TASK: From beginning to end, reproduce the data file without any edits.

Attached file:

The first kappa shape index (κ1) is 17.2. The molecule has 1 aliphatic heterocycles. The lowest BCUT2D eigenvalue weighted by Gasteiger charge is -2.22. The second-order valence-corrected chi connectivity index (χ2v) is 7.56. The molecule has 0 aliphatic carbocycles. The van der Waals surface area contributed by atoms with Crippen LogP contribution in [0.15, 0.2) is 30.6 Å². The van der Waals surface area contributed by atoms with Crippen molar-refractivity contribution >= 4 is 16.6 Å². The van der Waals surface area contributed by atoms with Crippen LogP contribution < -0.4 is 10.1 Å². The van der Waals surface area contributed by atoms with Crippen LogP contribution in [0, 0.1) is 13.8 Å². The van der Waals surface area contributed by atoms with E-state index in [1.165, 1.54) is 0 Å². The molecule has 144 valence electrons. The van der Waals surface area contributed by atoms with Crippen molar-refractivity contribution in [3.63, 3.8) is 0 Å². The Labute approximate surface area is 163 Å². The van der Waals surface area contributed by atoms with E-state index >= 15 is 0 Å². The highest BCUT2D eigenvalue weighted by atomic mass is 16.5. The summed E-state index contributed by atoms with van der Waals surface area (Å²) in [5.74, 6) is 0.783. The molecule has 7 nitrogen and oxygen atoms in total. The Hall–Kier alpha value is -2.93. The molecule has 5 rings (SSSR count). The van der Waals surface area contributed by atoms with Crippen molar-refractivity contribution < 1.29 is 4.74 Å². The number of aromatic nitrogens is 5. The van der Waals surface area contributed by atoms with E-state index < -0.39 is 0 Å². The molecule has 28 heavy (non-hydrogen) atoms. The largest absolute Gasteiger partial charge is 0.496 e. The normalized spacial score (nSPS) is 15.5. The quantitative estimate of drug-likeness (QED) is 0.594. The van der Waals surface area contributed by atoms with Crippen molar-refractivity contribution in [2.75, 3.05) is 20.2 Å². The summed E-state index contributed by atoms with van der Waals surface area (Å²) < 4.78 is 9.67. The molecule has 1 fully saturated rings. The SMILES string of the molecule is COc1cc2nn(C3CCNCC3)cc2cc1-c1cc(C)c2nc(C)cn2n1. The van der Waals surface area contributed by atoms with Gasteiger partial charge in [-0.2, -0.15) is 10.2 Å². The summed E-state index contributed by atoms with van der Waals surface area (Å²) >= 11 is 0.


The first kappa shape index (κ1) is 17.2. The molecule has 1 aliphatic heterocycles. The lowest BCUT2D eigenvalue weighted by Gasteiger charge is -2.22. The second-order valence-corrected chi connectivity index (χ2v) is 7.56. The molecule has 0 aliphatic carbocycles. The van der Waals surface area contributed by atoms with Crippen LogP contribution in [0.15, 0.2) is 30.6 Å². The van der Waals surface area contributed by atoms with Crippen molar-refractivity contribution >= 4 is 16.6 Å². The van der Waals surface area contributed by atoms with Crippen LogP contribution < -0.4 is 10.1 Å². The van der Waals surface area contributed by atoms with Crippen LogP contribution in [0, 0.1) is 13.8 Å². The van der Waals surface area contributed by atoms with E-state index in [1.165, 1.54) is 0 Å². The molecule has 144 valence electrons. The van der Waals surface area contributed by atoms with Crippen molar-refractivity contribution in [3.63, 3.8) is 0 Å². The Labute approximate surface area is 163 Å². The van der Waals surface area contributed by atoms with E-state index >= 15 is 0 Å². The highest BCUT2D eigenvalue weighted by atomic mass is 16.5. The summed E-state index contributed by atoms with van der Waals surface area (Å²) in [5.74, 6) is 0.783. The molecule has 7 nitrogen and oxygen atoms in total. The Hall–Kier alpha value is -2.93. The molecule has 5 rings (SSSR count). The van der Waals surface area contributed by atoms with Crippen molar-refractivity contribution < 1.29 is 4.74 Å². The number of aromatic nitrogens is 5. The van der Waals surface area contributed by atoms with E-state index < -0.39 is 0 Å². The molecule has 28 heavy (non-hydrogen) atoms. The largest absolute Gasteiger partial charge is 0.496 e. The normalized spacial score (nSPS) is 15.5. The quantitative estimate of drug-likeness (QED) is 0.594. The van der Waals surface area contributed by atoms with Crippen molar-refractivity contribution in [2.75, 3.05) is 20.2 Å². The summed E-state index contributed by atoms with van der Waals surface area (Å²) < 4.78 is 9.67. The molecule has 1 fully saturated rings. The SMILES string of the molecule is COc1cc2nn(C3CCNCC3)cc2cc1-c1cc(C)c2nc(C)cn2n1. The van der Waals surface area contributed by atoms with Gasteiger partial charge in [-0.2, -0.15) is 10.2 Å². The summed E-state index contributed by atoms with van der Waals surface area (Å²) >= 11 is 0.